WWF estimates the global ocean assets at over USD 24 trillion with an annual value addition of USD 2.5 trillion, notionally qualifying them as the seventh largest world economy. Marine fishing alone provides over 350 million jobs whereas coastal tourism absorbs over six percent of the global workforce. Counting the employment generated by other ocean driven sectors, these numbers could really be much larger. According to the OECD, the ocean based industries might out performs the land based production by 2030 both in terms of value addition and job creation.
Depending on the societal responses, the oceans could continue as humanity's good guardians or a cause of prolonged misery. This assessment has led to the emergence of the concept of Blue Economy, which calls for harnessing of oceans for human welfare without compromising their capacity for self-repair and regeneration.
Global race to harness the ocean has already accelerated, so is the growing need and demand for better regulation. Besides the broad legal framework under the UNCLOS defining the States' territorial and operational rights and obligations, many more multilateral and regional arrangements have and continue to evolve for regulating human activities on the high seas.
All said, the Blue Economy would mean big business and those who prepare well and in time would be the winners. There would be trillions of dollars worth of opportunities both domestic and global in such sectors as ports, ship building and repair, logistics and management, marine fisheries and aquaculture, food processing, coastal tourism and infrastructure, hydrocarbons and deep sea mining, renewable energy and marine biotechnology.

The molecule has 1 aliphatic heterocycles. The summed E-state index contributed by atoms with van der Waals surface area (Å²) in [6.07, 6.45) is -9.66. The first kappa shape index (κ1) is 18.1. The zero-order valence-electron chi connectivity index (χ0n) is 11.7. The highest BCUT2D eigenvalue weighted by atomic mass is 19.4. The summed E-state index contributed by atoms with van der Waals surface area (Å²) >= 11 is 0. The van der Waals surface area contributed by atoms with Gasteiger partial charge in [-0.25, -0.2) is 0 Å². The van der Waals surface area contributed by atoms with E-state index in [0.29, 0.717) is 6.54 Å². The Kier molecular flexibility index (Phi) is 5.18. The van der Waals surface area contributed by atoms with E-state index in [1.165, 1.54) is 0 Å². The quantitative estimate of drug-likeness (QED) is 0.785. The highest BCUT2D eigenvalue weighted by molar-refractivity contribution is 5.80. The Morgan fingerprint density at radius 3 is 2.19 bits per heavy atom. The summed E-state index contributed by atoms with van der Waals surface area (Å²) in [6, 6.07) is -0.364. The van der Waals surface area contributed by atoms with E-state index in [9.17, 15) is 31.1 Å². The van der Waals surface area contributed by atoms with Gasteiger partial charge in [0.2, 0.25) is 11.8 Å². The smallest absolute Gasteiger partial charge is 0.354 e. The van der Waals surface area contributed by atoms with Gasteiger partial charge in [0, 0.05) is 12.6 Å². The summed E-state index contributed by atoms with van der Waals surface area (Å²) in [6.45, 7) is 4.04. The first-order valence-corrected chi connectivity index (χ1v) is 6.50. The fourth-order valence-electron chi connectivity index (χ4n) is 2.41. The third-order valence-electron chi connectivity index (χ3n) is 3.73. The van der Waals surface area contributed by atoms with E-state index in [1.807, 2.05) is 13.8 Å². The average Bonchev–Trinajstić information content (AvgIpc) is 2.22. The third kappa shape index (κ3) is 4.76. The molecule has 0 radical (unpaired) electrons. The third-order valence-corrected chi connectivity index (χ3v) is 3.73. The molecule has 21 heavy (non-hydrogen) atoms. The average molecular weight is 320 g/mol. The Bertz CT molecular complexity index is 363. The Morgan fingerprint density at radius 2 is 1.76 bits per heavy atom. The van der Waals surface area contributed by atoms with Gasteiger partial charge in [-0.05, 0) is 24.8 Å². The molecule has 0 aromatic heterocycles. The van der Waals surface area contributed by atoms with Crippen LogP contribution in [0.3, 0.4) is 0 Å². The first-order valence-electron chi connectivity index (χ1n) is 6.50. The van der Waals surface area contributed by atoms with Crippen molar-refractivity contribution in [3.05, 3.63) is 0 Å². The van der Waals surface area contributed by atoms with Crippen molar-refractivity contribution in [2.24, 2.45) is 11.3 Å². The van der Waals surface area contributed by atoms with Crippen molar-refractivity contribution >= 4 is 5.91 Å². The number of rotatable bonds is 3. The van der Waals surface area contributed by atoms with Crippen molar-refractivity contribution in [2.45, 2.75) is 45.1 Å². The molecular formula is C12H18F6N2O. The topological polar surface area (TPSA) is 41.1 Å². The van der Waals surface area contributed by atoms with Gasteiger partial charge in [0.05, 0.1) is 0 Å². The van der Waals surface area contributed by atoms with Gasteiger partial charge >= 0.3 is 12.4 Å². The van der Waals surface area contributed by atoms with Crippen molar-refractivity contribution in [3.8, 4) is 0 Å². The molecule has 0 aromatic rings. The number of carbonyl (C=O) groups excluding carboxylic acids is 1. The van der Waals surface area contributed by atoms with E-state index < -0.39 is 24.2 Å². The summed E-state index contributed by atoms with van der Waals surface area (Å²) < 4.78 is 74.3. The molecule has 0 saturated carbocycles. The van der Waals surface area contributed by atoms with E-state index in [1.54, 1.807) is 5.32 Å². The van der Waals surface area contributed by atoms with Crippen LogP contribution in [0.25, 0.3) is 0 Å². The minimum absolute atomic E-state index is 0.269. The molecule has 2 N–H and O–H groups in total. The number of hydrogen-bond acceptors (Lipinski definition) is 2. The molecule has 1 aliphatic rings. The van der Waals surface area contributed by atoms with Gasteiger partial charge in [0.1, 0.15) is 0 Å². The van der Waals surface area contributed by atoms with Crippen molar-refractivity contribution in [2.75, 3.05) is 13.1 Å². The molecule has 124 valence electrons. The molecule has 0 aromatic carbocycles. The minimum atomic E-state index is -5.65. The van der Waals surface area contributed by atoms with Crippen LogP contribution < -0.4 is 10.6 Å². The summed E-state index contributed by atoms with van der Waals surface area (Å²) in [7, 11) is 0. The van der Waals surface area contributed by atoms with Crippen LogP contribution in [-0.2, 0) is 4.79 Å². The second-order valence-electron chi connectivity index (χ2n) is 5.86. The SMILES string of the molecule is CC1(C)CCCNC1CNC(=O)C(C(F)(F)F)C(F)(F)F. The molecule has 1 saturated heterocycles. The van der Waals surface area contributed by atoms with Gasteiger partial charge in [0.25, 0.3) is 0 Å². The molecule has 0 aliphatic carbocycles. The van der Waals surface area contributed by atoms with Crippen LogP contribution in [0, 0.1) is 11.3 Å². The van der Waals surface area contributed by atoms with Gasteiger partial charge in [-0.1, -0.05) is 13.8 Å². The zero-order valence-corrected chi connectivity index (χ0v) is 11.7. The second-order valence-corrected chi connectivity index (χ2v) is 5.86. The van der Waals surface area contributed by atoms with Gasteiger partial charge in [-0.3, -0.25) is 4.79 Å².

With its geo-strategic location in the Indian Ocean, India has always been conscientious of the importance of oceans for her growth, development and security. We are also aware of the challenges and opportunities offered by the fast emerging global emphasis on promoting Blue Economy. Prime Minister Modi's vision for seeking Security and Growth for All in the Region (SAGAR) and our Sagarmala project for port driven economic growth and development, could be game-changing initiatives with billions in new investments and induction of cutting edge designs and technologies running across the entire Blue Economy ecosystem.
The stakes are obviously high and India possesses fundamental capabilities for taking advantage of the emerging paradigm in the management of oceans. We need to fast transform these techno-legal strengths into effective and quality delivery tools for defending our long term economic and regulatory interests. A better prepared India could emerge as an important supplier of technology, know-how and capacities. A failure on this count would entail heavy cost, dependence on others for sensitive services/technologies and regulatory barriers.
While at the level of the government and think tanks, a lot of work is being done but the message must fast reach the business and society at large of the potential advantages of being prepared and risks of inaction. An important first step in this direction has been taken by FICCI by setting up a Task Force of stake holders from all Blue Economy related fields, which after painstaking efforts for over nine month has produced a Knowledge Paper for the Indian Inc. providing a broad balance sheet of opportunities and challenges for their greater participation in this new paradigm of Blue Economy. However, a careful follow up with closer and direct participation of Indian and regional business would be a must for transforming these ideas into quality growth, lest we miss the boat.